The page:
Things Found At Patsy Cline's Death Scene

A farmer heard the engine sputter and then stop followed by the sound of a crash. Jerry Phifer, the police dispatcher who received the call about the plane crash and one of the first people at the scene, recalled the evening of March 5, 1963, in Benton County, Tennessee. It was "rainy, kind of foggy, and misty" with "the wind blowing" and streaks of lightning ripping across the sky, he told the television show "Friends and Company" in 1996 (via YouTube). "It wasn't a very good night to be flying, I think," he said. Soon Phifer and the rest of the world learned the terrible news. Country star Patsy Cline was dead, as were her fellow Grand Ole Opry performers Cowboy Copas and Hawkshaw Hawkins, and Cline's manager, Randy Hughes, who was piloting the small plane when it smashed into a wooded hill near Camden, Tennessee, per the Associated Press.

At the crash site, searchers found the mangled remains of Cline and the others — the men were so unrecognizable the police were only able to identify them by the IDs in their wallets, which were still in their pockets, according to The Tennessean. Amid the scattered wreckage, the searchers also found an array of clothing and other items.

A shocking crash scene

It was about 6 a.m. the next morning when cotton farmer W. J. Hollingsworth — the man who'd called the dispatcher the evening before — and his son stumbled upon the crash site, per The Tennessean. The scene was too much for Hollinsworth. "I nearly had a nervous breakdown when I ran down and saw the bodies," he told the newspaper. When a reporter asked if they could account for four bodies, a member of the Civil Defense answered, "There's not enough to count," per the AP. "I happened to look down and I was standing on a piece of flesh," Jerry Phifer told "Friends and Company." "I got to looking around, and all there was was flesh. Just pieces ... We found more of Patsy Cline than anyone else."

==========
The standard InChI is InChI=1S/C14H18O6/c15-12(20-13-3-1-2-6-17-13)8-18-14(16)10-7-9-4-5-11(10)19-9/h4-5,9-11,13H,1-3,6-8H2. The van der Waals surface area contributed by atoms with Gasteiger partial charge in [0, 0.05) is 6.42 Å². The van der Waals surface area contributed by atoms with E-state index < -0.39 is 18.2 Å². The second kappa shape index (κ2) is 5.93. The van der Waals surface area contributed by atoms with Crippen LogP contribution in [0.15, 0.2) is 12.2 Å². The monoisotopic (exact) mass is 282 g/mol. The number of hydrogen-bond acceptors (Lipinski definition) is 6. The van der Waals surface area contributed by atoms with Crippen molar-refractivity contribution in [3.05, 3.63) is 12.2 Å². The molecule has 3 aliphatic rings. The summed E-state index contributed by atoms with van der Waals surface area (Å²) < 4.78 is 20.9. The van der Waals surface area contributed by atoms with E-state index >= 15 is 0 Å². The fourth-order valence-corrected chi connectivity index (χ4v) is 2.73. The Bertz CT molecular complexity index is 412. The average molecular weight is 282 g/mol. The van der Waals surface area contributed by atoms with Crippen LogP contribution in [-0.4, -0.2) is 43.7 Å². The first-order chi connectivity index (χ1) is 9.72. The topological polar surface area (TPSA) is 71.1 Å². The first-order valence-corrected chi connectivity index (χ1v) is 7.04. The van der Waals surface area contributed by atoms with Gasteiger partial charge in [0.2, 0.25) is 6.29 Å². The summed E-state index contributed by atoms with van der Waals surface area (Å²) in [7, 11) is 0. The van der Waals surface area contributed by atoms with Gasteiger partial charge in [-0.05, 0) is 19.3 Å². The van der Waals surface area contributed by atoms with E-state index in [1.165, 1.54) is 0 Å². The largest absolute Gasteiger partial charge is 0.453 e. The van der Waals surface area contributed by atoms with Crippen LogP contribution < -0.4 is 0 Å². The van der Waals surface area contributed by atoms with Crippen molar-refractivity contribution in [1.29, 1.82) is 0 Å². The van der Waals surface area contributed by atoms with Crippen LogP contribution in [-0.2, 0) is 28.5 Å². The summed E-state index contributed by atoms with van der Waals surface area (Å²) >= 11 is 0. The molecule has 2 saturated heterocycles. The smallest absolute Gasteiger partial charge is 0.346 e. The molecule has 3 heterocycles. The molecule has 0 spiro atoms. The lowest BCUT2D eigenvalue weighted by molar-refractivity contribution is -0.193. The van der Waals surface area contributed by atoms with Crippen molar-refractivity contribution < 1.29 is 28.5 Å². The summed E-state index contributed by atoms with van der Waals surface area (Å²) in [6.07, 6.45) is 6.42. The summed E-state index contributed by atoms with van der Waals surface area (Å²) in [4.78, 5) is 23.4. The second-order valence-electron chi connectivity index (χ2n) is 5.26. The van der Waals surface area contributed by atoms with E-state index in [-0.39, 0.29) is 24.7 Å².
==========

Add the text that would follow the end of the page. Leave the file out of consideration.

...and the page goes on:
The small Comanche 250 airplane that had been carrying Cline and the others to Nashville from Kansas City, Kansas, where they'd performed a benefit concert, had sliced through a tall oak before smashing into the ground. In its wake was a deep crater and a 300-foot debris path, according to "Falling Stars: Air Crashes that Filled Rock and Roll Heaven" and The Tennessean.

Roger Miller says he was the first at the scene

Singer-songwriter Roger Miller says he was the first person at the site of the crash. He and his friend Don allegedly headed to the area at around 3:30 a.m. after hearing of the news and searched for almost two hours before coming across the wreckage.

"An officer asked me to lead the way," he told author Ellis Nassour, per "Honky Tonk Angel: The Intimate Story of Patsy Cline." "As fast as I could, I ran through the woods screaming their names — through the brush and the trees, and I came up over this little rise, oh, my God, there they were."

"I walked up to it and wanted to turn back," he said, per Nassour's "Patsy Cline." It was ghastly. That's the only way to describe it. The plane had crashed nose-down."

The death scene eventually became a hotspot for looters. According to HistoryNet, news of the crash drove such opportunists to the area, and after the bodies were removed, they scavenged what they could.

A white belt and a gold slipper

Beside the plane wreckage and the human remains, searchers found a white belt with "Hawkshaw Hawkins" written in gold next to a black and white cowboy boot, per The Tennessean. The boot's mate lay nearly 20 feet away next to the broken neck of Hawkins' guitar. A muddy gold slipper, which Patsy Cline had likely been wearing at the time of her death, lay on the ground. High overhead, a red slip hung from a tree, per the AP.

Jerry Phifer noted the smashed guitars, amplifiers, and other equipment that littered the scene along with the stars' personal items. "I remember seeing cowboy hats and parts of their rhinestone suits and things of that nature ... It was a dreadful scene and nothing I'd experienced before and hope to never see again," he told "Friends and Company." The crash site has become a memorial for Cline that includes a plaque and a bulletin board where her fans can leave messages, according to the Moon Handbooks guide to Tennessee